Where bit mismatches, rather than bit matches, are the focus, the system preloads a selected initial value εmax to be matched and compares the number of bit matches of each segment of S consecutive bits with the S consecutive bits of the sync pattern. The number of bit mismatches for a surviving segment must be no greater than εmax, and preferably smaller.

FIG. 4 illustrates a typical data stream, including original data and sync patterns, that is received at a signal receiver. First and second consecutive sync patterns, each of width S bits, are embedded in the original data stream, with a distance of separation of the sync patterns reference locations being B′ bits, where the integer B′ may or may not coincide with the integer B. Each sync detect window has a width of H bits , where H is often, but not necessarily, equal to 2N+1, and the window reference location is located at an estimated location (with an optional offset of 0.5 bit) of the corresponding sync pattern.

Assume that the preceding sync pattern P(m−1) has been identified and that the next succeeding sync pattern P(m) is to be found. The system evaluates all possible reference locations for the sync pattern P(m) within the corresponding window W(m) and evaluates the distance B′ of the reference location of the sync pattern P(m) from the reference location of the preceding sync pattern P(m−1). At most one reference location of the sync pattern P(m) will be chosen for the subsequent demodulation. As each new data bit d(k) (k=1, 2, . . . ) is received from the read channel, a selected metric is calculated. The selected metric may be the number of bit mismatches with a reference pattern s(k−j) (k−j=1, 2, . . . , S) of width S or may be the number of bit matches with the reference pattern.

If the number of bit matches is used, a suitable metric is ɛ 1 ( j ) = k = 1 S p ( k ) * s ( k - j ) , ( 1 )

where * is a two-place operation, such as EXclusive NOR (XNOR) or AND or simple multiplication, and the index j is chosen so that a reference location of the sync reference pattern coincides with a selected location in the sync detect window, such as the first location (n=1), an interior location (1<n <H), or the last location (n=H) of the sync detect window. Any other two-place operation that counts bit matches between a first finite data stream p(k) and a second finite data stream s(k−j), can be used here. Where interest focuses on the number of bit matches, the number ε1(j) is compared with a threshold value εmin; and the reference location corresponding to Eq. (1) is accepted as a sync pattern first level candidate reference location only if the metric ε1(j) satisfies the constraint

ε1(j)≧εmin.  (2)

where εmin (>0) is a selected minimum value. A collection of one or more first level candidate reference locations (j=j1, j2, . . . ) that satisfy Eqs. (1) and (2) is analyzed in a second level test to determine one or more second level candidate reference locations, j=J, for which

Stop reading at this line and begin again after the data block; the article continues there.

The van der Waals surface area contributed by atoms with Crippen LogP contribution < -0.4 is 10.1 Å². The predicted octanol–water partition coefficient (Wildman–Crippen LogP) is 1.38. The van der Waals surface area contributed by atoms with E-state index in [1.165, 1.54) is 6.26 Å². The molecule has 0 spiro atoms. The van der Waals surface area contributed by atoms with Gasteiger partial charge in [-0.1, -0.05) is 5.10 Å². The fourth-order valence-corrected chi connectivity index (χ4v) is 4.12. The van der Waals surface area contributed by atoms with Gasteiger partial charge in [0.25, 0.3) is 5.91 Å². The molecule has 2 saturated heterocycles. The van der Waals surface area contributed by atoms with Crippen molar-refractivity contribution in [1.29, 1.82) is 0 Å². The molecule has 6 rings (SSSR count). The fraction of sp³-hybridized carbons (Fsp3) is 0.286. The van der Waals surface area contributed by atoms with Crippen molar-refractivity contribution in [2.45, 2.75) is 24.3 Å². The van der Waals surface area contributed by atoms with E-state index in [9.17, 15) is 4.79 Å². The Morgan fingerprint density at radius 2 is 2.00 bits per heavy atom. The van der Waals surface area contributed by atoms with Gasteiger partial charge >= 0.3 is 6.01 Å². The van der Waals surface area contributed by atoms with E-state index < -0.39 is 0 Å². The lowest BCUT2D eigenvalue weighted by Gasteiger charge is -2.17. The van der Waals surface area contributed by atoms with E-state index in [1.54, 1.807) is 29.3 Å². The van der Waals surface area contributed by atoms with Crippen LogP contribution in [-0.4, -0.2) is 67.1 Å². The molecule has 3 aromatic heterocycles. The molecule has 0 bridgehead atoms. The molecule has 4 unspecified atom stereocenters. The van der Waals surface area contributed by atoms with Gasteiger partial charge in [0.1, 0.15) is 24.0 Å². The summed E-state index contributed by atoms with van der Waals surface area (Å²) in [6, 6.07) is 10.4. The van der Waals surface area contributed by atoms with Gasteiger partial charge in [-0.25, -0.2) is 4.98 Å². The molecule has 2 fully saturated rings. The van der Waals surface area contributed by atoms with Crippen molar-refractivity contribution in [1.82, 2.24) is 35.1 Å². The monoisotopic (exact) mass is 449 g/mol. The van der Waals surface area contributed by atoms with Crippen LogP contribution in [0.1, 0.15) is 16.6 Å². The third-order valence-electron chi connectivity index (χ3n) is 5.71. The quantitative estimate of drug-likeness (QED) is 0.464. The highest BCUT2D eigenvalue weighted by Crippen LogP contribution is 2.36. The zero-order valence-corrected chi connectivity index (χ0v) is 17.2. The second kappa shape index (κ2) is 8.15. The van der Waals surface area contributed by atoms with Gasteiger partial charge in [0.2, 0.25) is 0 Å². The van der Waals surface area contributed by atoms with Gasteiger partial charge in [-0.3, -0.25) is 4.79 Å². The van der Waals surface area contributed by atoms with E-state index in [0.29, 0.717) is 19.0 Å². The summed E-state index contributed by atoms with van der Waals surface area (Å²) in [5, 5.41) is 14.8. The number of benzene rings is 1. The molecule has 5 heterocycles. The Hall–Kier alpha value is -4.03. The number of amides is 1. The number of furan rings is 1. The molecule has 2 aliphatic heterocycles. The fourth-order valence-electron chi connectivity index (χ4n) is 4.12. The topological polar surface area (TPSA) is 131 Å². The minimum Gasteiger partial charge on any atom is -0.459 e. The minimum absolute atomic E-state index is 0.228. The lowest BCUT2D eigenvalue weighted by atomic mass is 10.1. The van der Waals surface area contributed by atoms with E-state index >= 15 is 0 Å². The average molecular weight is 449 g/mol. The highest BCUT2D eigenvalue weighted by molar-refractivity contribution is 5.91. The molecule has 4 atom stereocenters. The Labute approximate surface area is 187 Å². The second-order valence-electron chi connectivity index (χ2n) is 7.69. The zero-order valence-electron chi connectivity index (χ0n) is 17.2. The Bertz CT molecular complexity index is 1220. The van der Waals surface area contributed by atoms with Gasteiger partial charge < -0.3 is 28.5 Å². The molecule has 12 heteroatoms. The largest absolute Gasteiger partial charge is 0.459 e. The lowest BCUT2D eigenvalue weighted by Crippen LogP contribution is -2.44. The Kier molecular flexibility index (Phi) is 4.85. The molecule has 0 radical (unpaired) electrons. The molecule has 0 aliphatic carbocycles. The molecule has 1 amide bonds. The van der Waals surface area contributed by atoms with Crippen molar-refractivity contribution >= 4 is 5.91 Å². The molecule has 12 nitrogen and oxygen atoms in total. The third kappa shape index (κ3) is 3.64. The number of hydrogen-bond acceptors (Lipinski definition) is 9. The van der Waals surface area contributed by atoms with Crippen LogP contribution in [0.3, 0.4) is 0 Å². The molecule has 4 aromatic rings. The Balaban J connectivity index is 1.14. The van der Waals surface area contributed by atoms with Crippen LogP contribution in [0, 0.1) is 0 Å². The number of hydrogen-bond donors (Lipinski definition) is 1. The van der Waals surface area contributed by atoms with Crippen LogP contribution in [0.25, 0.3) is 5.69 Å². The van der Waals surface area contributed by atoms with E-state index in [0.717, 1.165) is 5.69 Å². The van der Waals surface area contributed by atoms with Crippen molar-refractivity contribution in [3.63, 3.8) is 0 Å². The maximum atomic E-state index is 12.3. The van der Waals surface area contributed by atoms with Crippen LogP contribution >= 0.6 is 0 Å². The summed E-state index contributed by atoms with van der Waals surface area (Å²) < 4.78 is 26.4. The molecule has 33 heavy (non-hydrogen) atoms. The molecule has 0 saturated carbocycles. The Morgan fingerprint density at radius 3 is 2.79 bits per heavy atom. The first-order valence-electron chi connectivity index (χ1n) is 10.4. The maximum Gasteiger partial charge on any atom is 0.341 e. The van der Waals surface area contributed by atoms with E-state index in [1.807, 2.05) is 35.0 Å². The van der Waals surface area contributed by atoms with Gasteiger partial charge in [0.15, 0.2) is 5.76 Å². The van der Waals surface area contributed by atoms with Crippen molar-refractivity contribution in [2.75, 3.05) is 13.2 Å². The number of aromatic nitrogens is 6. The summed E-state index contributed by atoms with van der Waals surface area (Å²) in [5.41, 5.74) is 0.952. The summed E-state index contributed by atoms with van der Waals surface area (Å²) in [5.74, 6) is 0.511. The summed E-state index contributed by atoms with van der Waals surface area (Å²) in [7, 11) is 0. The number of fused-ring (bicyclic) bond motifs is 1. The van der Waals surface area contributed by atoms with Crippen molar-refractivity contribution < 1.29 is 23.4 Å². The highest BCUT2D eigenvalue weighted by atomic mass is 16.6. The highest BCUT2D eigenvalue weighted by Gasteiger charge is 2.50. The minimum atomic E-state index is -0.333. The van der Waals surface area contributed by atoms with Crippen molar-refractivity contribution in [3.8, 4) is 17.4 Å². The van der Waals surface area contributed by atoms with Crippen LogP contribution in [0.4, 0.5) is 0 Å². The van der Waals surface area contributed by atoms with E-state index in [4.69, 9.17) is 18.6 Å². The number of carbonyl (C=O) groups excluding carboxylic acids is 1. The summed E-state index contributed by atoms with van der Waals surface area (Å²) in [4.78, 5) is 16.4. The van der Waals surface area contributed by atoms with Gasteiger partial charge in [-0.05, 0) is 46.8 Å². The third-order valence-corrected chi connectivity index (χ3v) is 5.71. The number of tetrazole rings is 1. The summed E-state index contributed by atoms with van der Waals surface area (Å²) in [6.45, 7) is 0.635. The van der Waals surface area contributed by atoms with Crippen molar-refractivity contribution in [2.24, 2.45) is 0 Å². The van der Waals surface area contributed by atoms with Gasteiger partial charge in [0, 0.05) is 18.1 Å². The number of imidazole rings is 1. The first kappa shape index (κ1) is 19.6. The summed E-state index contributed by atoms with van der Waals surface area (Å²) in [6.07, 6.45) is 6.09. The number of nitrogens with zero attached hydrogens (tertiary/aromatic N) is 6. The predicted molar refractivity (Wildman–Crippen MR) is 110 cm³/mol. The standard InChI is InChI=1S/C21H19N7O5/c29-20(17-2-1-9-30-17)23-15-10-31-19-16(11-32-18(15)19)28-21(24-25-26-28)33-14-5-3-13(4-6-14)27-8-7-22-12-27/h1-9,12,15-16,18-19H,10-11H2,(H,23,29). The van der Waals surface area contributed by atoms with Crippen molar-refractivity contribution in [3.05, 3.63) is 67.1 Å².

ε1(J)=max{ε1(j 1),ε1(j 2), . . . }.  (3)

If the number of bit non-matches or mismatches is used, a suitable metric is ɛ 2 ( j ) = k = 1 S p ( k ) * s ( k - j ) , ( 4 )

where * is a two-place operation, such as EXclusive OR (XOR) or NAND, and the index j is chosen so that a reference location of the sync (reference) pattern coincides with a selected location in the sync detect window. Any other two-place operation that counts bit mismatches between a first finite data stream d(k) and a second finite data stream s(k−j) can be used here. Where interest focuses on the number of bit mismatches, the number ε2(j) is compared with a threshold value εmax; and the reference location corresponding to Eq. (3) is accepted as a sync pattern first level candidate reference location only if the metric ε2(j) satisfies the constraint

ε2(j)≦εmax,  (5)

where εmax (>0) is a selected maximum value. A collection of one or more first level candidate reference locations, j=j1, j2, . . . ) that satisfy Eqs. (4) and (5) is analyzed in a second level test to determine one or more second level candidate reference locations, j=J, for which

ε2(J)=min{ε2(j 1), ε2(j 2), . . . }.  (6)

Each second level candidate reference location (J=J1, J2, . . . ) that satisfies Eqs. (1), (2) and (3) (for bit matches), or that satisfies Eqs. (4), (5) and (6) (for bit mismatches), is then subjected to a third level test: Which, if any, of the second level candidate reference locations is “closest” to the reference location, J=J0, of the present sync detect window? If one second level candidate reference location, say, J=JC, is closer to the sync detect window reference location, the candidate corresponding to J=JC is chosen as the reference location of the sync pattern P(m). This test may be implemented using a constraint such as

|JC−J 0|=min{|J 1J 0|, |J 2J 0|, . . . },  (7)

where J=J1, J=J2, etc. (including J=JC) are the locations of all the second level candidate reference locations.